Securing the Home Front: A Cybersecurity Approach

In the ever-evolving landscape of cybersecurity, exploring new approaches for safeguarding our homes is crucial. As an SOC analyst armed with a Bachelor's degree in Computer Science and a Sec+ certification, my mission has been to combine my security knowledge with my passion for hardware to create an innovative yet practical home security solution.

The purpose of this post is to share an interesting project I've undertaken, where I created a prototype of a home security system using an Arduino, a reed switch, a motion sensor, and the multifaceted 1Sheeld+. Though it's worth mentioning that the system was not installed on an actual door, but meticulously tested on my desk, its theoretical application holds promise.

The Innovation:
In essence, the security system notifies the user when their door is opened. It does so by sending an email alert. If the intruder enters further, a motion sensor triggers a camera to take a picture of the person. The user then receives a second email, this time with a photo of the intruder attached.

The Design:
For the security system, I utilized an Arduino and several other components. The magnetic reed switch and ultrasonic motion detector form the core of the system, designed to detect any unauthorized entry. I used the 1Sheeld+ to serve as an Arduino Ethernet Shield and Camera Module, transforming my phone into an integral part of the system.

Despite the impressive functionalities, the design has its limitations. First, the 1Sheeld+ necessitates the use of multiple phones, which may not always be feasible. Second, as the system was assembled on a breadboard, components are situated closely together, posing challenges for practical installation. Lastly, given that the setup requires a phone to operate, determining a strategic location to position the device within the home without alarming the intruder is a puzzle.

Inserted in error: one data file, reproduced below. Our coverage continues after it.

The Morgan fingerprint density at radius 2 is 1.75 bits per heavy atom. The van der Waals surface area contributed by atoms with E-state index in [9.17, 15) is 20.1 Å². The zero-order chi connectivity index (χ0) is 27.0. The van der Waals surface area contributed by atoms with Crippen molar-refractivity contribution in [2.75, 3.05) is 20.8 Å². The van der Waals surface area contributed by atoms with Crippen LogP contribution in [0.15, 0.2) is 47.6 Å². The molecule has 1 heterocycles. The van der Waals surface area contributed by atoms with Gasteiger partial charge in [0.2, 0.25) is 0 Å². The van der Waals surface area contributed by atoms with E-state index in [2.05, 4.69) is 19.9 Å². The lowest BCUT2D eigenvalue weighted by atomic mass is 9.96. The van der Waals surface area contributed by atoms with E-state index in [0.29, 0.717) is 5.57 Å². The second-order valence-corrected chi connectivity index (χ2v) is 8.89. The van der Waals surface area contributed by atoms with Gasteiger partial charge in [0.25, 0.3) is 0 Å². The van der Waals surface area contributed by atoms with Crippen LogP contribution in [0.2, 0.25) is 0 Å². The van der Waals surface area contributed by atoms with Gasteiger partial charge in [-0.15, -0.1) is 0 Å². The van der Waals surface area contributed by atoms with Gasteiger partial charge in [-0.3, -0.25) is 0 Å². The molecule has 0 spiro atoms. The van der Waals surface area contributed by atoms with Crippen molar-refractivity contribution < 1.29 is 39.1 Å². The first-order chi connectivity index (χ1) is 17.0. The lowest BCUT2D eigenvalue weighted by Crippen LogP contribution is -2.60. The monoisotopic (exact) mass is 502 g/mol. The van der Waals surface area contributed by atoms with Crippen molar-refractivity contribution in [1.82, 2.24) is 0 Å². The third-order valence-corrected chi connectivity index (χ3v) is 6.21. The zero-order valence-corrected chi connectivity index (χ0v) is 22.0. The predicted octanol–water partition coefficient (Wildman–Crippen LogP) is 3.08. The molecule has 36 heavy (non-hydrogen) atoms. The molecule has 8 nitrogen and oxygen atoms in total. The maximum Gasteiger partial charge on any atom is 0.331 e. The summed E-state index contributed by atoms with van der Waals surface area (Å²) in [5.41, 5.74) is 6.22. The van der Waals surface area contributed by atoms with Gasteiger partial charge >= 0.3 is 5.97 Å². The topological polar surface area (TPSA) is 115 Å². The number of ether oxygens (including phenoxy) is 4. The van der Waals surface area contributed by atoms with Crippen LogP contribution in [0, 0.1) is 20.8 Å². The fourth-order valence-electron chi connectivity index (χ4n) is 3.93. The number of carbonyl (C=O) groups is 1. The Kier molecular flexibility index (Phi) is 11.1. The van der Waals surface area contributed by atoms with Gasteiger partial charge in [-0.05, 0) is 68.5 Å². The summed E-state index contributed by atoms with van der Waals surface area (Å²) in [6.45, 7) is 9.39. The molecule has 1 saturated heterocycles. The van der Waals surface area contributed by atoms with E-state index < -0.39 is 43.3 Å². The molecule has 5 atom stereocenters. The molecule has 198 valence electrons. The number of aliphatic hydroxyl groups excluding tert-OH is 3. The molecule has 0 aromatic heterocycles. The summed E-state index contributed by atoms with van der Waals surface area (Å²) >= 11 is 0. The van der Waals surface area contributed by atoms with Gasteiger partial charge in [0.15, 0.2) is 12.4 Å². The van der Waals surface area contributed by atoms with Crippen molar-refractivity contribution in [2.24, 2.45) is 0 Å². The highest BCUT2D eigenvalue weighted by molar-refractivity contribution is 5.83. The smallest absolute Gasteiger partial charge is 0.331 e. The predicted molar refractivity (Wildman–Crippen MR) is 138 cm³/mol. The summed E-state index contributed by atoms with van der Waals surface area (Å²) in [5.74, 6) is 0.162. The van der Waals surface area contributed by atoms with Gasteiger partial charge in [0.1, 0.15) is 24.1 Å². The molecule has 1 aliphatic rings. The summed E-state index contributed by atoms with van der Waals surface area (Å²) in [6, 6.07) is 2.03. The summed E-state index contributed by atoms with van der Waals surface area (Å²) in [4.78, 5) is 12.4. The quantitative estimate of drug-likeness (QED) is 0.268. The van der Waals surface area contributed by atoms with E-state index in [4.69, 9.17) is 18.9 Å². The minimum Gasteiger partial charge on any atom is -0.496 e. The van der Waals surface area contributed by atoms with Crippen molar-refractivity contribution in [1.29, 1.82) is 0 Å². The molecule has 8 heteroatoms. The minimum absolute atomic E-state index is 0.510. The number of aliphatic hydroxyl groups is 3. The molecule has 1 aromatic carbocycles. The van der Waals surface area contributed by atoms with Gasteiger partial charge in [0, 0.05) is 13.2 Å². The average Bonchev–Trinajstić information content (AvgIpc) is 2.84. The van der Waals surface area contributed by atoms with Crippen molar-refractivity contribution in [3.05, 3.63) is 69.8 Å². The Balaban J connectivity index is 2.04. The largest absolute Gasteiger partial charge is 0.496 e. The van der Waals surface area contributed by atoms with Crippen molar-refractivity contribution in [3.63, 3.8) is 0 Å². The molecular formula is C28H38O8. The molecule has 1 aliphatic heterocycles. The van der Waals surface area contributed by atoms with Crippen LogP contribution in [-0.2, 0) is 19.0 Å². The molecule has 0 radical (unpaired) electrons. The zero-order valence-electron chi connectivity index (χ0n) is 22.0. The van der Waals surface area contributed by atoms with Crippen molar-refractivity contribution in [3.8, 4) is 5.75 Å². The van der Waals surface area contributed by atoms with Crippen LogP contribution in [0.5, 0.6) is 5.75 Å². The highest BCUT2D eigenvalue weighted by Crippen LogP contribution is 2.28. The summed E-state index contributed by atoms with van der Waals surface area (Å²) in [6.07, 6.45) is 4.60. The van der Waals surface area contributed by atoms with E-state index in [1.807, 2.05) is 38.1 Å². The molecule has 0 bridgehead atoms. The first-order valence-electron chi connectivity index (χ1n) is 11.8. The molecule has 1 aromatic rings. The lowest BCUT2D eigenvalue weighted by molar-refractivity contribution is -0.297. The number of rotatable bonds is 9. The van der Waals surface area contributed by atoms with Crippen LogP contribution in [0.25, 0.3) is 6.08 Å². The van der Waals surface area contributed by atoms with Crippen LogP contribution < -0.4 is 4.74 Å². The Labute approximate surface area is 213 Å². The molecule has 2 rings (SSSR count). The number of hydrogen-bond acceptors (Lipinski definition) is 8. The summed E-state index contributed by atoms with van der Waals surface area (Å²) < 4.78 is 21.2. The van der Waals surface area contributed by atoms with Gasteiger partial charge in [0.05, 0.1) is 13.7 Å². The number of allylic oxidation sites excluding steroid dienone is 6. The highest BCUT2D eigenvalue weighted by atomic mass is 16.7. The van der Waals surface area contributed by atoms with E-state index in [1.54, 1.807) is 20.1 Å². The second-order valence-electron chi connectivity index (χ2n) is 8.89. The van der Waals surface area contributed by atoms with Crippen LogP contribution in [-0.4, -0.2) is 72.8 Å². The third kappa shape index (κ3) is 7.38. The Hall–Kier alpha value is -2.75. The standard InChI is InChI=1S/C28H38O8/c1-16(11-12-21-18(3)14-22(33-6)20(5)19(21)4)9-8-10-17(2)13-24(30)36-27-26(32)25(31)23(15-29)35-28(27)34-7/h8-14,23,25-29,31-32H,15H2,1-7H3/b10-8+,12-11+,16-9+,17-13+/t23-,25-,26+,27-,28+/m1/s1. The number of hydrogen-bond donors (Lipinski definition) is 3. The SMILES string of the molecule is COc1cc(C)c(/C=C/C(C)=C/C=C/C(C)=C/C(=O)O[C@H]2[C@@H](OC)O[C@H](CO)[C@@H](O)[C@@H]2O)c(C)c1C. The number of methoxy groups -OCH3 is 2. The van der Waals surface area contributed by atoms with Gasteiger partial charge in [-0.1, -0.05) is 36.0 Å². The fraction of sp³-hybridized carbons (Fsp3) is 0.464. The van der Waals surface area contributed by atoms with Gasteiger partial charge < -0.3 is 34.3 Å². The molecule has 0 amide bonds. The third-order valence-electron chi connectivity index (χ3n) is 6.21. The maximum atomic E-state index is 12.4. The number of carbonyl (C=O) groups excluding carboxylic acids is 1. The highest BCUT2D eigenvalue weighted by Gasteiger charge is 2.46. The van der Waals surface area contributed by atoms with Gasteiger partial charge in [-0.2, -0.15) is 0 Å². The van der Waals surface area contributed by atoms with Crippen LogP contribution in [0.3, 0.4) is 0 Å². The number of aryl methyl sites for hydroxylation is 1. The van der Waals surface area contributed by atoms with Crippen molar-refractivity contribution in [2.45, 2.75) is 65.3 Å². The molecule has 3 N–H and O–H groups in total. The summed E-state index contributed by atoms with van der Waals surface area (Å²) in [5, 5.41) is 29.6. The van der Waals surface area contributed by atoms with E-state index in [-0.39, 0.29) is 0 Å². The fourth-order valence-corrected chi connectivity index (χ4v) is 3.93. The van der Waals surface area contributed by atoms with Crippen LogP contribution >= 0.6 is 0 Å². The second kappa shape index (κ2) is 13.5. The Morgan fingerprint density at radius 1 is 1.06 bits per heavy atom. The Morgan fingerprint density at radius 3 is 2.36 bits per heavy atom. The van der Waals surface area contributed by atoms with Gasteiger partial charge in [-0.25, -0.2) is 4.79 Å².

However, as with any project, there are potential solutions to these challenges. Investing in dedicated components like a proper Ethernet Shield and Camera Module, and incorporating an alarm system, could enhance the system's effectiveness. Furthermore, creatively concealing the phone within the house, perhaps in a bookshelf, could also be an effective workaround.

Standard Practices and Diagrams:
Adhering to established standards, I employed a reed switch, often used in commercial security systems, ensuring a level of reliability in the design. In an effort to visualize the architecture and operation of the security system, I created several diagrams, including a UML use case diagram, architectural block diagram, UML class diagram, and UML sequence diagram. CRC cards were also devised to illustrate the roles of different components in the system.

While the diagrams labeled 'Ethernet Shield' and 'Camera OV7670' denote the original plan, the implementation saw the incorporation of the 1Sheeld+ instead.

Despite the system's current stage as a prototype tested on my desk, the functionality and potential of the system are evident. A home security system that not only alerts you of an intrusion but also provides a snapshot of the intruder represents an advanced level of protection. As an SOC analyst and Computer Science graduate, I'm excited by the possibilities this project has unveiled and am eager to continue refining the design to overcome its current limitations.

This is just a glimpse of the intriguing blend of cybersecurity and hardware. Through projects like these, we not only build on our technical knowledge but also contribute to the dynamic field of cybersecurity. After all, innovation starts at home. Or, in this case, on a desk

This article was updated on May 30, 2023